Dr. Anne Larsen
Despite her bourgeoisie background, Simone de Beauvoir (1908-1986) was one of the twentieth century’s most influential writers. Her high level of education allowed her to succeed in a world where the “rules” were put in place by men and for men. Her schooling also brought about a lifelong intellectual friendship with existentialist philosopher Jean-Paul Sartre. With her famous work, The Second Sex (French: Le Deuxième Sexe) (1949), and one of its most famous quotes—“One is not born, but rather becomes, a woman.”—Beauvoir laid a strong foundation for modern feminism by piercing the hegemony that existed in contemporary society as a result of so many years of patriarchy. She has been described as a miracle among the women of her generation because of her strong conviction for her cause, and this single work of literature was praised by many critics for opening the door to women questioning their social status and role in society. Through my research, I hope to show how Beauvoir’s feminist beliefs, including her opinions on the female mentality, and the professional and family life of women, were highly influenced by existentialist thought.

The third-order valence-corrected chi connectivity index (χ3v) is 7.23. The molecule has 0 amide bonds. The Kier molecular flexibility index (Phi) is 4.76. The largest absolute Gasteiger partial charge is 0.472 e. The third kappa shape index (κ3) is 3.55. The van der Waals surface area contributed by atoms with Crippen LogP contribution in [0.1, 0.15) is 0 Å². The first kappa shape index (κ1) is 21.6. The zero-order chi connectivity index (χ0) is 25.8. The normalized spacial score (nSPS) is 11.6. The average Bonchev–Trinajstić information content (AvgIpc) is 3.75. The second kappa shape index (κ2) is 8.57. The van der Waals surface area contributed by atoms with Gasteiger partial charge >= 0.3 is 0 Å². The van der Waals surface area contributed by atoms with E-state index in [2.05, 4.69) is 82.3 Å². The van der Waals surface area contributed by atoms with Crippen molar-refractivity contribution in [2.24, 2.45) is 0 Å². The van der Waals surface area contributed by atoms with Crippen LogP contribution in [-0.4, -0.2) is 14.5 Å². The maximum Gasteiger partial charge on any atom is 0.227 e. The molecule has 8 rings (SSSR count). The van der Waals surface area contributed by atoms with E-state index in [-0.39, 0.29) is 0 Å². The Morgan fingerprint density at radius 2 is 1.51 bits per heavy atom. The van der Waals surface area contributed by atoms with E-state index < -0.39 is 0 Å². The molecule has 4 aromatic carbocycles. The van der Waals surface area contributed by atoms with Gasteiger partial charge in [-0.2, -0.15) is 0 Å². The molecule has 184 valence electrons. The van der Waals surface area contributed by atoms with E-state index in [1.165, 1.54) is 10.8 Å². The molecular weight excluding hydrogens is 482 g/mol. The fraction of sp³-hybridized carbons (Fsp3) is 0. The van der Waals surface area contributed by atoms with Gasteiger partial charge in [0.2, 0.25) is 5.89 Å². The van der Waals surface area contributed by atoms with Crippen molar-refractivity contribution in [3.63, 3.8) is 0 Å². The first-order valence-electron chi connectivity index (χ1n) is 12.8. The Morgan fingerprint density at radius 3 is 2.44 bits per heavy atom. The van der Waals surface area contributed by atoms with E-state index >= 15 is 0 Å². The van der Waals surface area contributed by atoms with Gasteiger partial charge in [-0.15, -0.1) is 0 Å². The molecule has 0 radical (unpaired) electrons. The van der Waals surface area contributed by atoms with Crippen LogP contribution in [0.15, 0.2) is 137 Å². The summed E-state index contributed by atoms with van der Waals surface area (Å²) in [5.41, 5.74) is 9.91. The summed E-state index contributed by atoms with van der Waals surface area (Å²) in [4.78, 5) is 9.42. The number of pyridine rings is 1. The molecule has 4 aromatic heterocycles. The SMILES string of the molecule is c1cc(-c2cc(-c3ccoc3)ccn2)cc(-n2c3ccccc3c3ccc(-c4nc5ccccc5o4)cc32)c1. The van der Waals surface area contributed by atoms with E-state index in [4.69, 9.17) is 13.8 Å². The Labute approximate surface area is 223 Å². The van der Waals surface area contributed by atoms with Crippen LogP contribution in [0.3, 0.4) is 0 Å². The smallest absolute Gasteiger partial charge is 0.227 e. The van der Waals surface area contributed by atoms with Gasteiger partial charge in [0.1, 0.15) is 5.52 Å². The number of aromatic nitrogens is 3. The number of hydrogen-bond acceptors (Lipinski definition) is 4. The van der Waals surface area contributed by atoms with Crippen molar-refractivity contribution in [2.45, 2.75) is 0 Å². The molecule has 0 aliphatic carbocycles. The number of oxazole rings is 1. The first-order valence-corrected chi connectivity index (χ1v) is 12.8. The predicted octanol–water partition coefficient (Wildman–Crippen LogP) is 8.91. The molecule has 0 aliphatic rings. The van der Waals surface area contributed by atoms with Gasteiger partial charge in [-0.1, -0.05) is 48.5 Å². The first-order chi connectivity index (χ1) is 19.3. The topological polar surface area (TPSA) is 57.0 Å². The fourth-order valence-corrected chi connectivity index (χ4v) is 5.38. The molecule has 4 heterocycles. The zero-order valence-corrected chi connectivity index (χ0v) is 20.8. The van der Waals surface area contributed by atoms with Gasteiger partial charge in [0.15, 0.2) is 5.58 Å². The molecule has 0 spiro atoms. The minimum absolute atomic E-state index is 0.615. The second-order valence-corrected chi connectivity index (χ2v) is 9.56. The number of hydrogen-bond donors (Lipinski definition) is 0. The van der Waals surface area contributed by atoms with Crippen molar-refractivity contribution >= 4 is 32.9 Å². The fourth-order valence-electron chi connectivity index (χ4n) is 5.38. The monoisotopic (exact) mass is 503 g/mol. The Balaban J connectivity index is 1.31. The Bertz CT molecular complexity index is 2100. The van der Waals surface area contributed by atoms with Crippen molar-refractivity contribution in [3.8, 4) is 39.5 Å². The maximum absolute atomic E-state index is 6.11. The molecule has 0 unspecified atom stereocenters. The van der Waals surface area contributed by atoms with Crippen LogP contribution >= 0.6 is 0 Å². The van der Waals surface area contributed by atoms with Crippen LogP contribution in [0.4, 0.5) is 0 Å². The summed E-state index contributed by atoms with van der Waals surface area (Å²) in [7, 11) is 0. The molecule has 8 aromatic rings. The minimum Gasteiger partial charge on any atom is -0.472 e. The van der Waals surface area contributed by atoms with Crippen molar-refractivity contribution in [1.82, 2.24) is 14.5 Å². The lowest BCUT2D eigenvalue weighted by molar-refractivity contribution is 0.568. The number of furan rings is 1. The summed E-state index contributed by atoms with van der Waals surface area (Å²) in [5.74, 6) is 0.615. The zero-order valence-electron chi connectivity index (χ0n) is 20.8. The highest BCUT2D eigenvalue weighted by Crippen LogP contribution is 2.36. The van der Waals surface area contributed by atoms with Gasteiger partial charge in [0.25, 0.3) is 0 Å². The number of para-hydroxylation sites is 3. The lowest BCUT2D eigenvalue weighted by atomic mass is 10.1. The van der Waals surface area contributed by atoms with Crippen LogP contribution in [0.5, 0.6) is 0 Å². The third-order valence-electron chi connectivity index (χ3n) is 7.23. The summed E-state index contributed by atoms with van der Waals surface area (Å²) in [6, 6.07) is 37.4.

Repository citation: Pitchford, Kate, "The Independent Woman: Simone de Beauvoir and Feminism" (2014). 13th Annual Celebration of Undergraduate Research and Creative Performance (2014). Paper 141.
April 11, 2014. Copyright © 2014 Hope College, Holland, Michigan.